The Shepherd of the Night Flock

Louis Armstrong once said, “I’ve seen Fats Waller enter a place, and you could see a gladness in the faces of all the people in the place.”

When Pastor John Garcia Gensel entered a jazz club, as he very often did, he was warmly welcomed by the musicians-and by those of the laity who had come to know him as an integral part of the jazz scene. Pastor Gensel was on the staff of Saint Peter’s Church in New York, but he had a special beat, as journalists say. His ministry was to serve the jazz community. He presided at memorial services for jazz musicians who had finished their last chorus. And early every Sunday evening, he was there to present-and manifestly enjoy-jazz vesper services.

Gensel was seemingly everywhere in the jazz community. He conducted wedding services and, when some of the marriages hit clinkers, he was a patient, extraordinarily attentive family counselor and sometimes he paid a musician’s rent. As Gary Giddins once said, this pastor “created a remarkably nondemoninational and nonjudgmental space.” John knew I was an atheist, and while we sometimes kidded each other about our contrasting explanations for the order of the universe-mine was that it was simply serendipitous-he never tried to even subtly nudge me into what Kierkegaard called “a leap into faith.”

Religious faith is just that-the ability to possess and be possessed by faith. Rational reasons to believe in God can only follow the leap, I would tell him. John Gensel understood where I was coming from. Indeed, of all the people I have known, he had the most actual-not pretended-respect for views other than his own. He was so comfortable in himself-without being in the least self-satisfied (the two are not necessarily synonymous) that he was a true listener. Not only to jazz, which he so visibly enjoyed-but to anyone who wanted to talk to him. In his inner peace-which had nothing to do with passive acceptance of any kind to injustice-he reminded me of Clifford Brown. Nobody I knew in the jazz world ever had a bad word to say about Brownie. He too was open, entirely without guile, without even a hint of malice toward anyone. So too was John Garcia Gensel.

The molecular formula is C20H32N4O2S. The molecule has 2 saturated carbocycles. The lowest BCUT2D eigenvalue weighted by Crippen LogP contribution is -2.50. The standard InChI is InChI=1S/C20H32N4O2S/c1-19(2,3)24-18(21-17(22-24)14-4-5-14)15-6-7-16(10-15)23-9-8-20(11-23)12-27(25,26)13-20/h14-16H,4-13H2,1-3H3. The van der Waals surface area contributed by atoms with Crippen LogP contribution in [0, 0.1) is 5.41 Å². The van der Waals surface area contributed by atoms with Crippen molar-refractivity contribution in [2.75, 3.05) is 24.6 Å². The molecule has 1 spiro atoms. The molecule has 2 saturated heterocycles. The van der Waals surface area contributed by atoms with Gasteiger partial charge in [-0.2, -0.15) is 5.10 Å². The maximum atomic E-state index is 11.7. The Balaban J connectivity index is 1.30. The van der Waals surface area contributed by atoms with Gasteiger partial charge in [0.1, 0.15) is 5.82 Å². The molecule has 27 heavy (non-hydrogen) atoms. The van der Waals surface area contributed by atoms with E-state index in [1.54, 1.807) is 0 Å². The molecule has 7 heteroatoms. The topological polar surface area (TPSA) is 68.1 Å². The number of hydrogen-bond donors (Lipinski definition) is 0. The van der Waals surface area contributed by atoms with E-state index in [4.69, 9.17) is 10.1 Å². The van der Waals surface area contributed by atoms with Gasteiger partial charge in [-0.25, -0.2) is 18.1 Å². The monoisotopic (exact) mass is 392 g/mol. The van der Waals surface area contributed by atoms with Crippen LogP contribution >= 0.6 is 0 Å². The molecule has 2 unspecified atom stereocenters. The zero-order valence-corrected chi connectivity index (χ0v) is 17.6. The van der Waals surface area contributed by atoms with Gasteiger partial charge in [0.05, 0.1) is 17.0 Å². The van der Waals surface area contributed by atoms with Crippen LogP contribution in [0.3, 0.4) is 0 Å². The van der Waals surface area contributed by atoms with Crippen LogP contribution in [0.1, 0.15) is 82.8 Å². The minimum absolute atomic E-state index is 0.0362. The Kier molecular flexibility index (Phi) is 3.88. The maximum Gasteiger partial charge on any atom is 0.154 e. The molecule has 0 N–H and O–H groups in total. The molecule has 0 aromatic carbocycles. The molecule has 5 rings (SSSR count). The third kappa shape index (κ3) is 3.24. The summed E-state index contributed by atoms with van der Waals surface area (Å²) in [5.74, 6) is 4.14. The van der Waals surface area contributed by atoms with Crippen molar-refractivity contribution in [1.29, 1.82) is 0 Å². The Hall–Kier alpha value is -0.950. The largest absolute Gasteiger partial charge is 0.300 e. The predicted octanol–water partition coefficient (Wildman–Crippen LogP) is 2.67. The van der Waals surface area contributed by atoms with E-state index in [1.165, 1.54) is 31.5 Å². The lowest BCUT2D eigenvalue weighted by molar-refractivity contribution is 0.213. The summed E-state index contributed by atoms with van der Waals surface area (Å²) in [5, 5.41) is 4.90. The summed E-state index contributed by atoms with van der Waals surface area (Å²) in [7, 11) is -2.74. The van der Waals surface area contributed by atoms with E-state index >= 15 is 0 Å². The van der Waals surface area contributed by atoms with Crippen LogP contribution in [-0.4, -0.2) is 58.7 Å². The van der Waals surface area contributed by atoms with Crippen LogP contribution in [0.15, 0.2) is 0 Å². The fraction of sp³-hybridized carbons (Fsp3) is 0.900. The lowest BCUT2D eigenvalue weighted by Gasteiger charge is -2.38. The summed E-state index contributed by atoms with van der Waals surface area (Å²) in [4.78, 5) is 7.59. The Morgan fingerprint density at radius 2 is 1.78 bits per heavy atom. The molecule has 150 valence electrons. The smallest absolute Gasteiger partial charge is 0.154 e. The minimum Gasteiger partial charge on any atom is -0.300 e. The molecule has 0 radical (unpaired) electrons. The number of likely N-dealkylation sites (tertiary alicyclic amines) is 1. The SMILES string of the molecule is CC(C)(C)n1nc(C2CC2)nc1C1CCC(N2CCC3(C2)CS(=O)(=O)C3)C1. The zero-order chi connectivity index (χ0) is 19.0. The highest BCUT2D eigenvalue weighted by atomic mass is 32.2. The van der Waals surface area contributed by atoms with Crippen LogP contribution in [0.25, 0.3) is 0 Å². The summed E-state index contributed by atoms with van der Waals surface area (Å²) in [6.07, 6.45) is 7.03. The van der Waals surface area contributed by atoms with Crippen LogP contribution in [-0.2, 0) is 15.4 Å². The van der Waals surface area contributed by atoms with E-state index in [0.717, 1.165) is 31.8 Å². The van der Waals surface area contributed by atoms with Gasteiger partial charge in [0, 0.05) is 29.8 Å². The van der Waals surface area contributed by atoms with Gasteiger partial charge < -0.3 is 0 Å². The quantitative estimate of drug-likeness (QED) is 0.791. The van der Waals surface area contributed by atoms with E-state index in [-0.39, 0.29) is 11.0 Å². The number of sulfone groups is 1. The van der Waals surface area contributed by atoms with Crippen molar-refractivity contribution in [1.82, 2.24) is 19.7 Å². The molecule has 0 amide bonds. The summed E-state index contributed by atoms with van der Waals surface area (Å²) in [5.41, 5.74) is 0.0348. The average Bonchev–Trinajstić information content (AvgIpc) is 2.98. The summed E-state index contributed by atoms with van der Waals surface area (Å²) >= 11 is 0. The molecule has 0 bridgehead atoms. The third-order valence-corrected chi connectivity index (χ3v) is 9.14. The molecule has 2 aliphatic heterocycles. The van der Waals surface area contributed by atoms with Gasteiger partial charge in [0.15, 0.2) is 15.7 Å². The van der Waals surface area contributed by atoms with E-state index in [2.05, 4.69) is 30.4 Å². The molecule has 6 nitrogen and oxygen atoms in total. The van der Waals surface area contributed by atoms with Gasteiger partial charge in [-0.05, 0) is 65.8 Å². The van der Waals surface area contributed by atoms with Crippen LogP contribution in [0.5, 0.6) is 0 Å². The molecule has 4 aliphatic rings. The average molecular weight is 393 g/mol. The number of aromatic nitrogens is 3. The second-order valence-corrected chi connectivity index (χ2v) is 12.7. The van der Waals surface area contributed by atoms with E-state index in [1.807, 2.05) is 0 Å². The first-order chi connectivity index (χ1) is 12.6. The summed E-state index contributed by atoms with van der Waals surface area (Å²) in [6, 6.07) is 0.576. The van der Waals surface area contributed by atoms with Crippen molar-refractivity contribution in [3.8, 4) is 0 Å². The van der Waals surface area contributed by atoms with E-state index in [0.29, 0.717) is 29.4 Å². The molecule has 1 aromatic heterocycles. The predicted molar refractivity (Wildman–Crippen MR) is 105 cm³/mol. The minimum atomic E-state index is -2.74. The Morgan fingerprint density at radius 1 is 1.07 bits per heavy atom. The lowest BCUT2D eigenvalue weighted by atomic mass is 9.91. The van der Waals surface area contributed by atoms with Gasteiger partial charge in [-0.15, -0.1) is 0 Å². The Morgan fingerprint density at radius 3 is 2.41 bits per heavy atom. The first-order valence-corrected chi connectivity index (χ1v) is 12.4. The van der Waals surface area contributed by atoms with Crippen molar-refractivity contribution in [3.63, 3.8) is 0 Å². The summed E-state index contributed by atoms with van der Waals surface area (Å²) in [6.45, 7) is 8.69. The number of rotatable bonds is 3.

At 80, he died of a fall on February 6th, 1998. To the hundreds, and maybe thousands, of musicians who knew him well, he was mourned as an intimate member of their musical family. I still miss the feeling of gladness I felt when I came upon him listening intently in a club or standing at St. Peter’s waiting, eager, to respond to troubles, to triumphs to unexpected joys and sudden terrible losses. I have friends among pastors and priests and rabbis, but I never had any doubt that if religion ever became central to my life, John would be my pastor. He was a Lutheran, but the denomination wouldn’t matter. The example set by the pastor would be the key.

In a recent letter from Amandus J. Derr, Senior Pastor of St. Peter’s, asking for funds to enlarge the work of the jazz ministry, he pointed out how vividly and fruitfully John Gensel’s legacy has continued. “This past year alone Pastor Dale Lind, his worthy successor, conducted 38 memorials for jazz musicians and led Jazz Vespers each Sunday, while continuing to provide pastoral care for jazz musicians throughout the city.” St. Peter’s Church is at 619 Lexington Avenue, New York, NY 10022-4611.

On September 12, 1999, St. Peter’s Jazz Vespers will introduce its new African-American worship book in the spirit of John Gensel who was authentically multicultural because he valued all forms of illuminating men and women in the world. An unassuming man of God, he was so ubiquitous in this world because that’s where the work of faith-not only its profession-had to be done.

Going to memorial services at St. Peter’s under John’s continually attentive direction-Duke Ellington, Dizzy Gillespie, John Coltrane, Miles Davis- you would see active differences among certain musicians and critics and fans dissolve, at least for the time, because of his presence. In that respect, he reminded me of Dizzy Gillespie, who had such warmth and integrity that he could silence a bitter quarrel, as I once saw, simply by entering the room.

Such presence is very rare because people like Dizzy and John Garcia Gensel are so rare. So too thought Duke Ellington, who composed a piece in Gensel’s honor called “The Shepherd Who Watches Over the Night Flock.”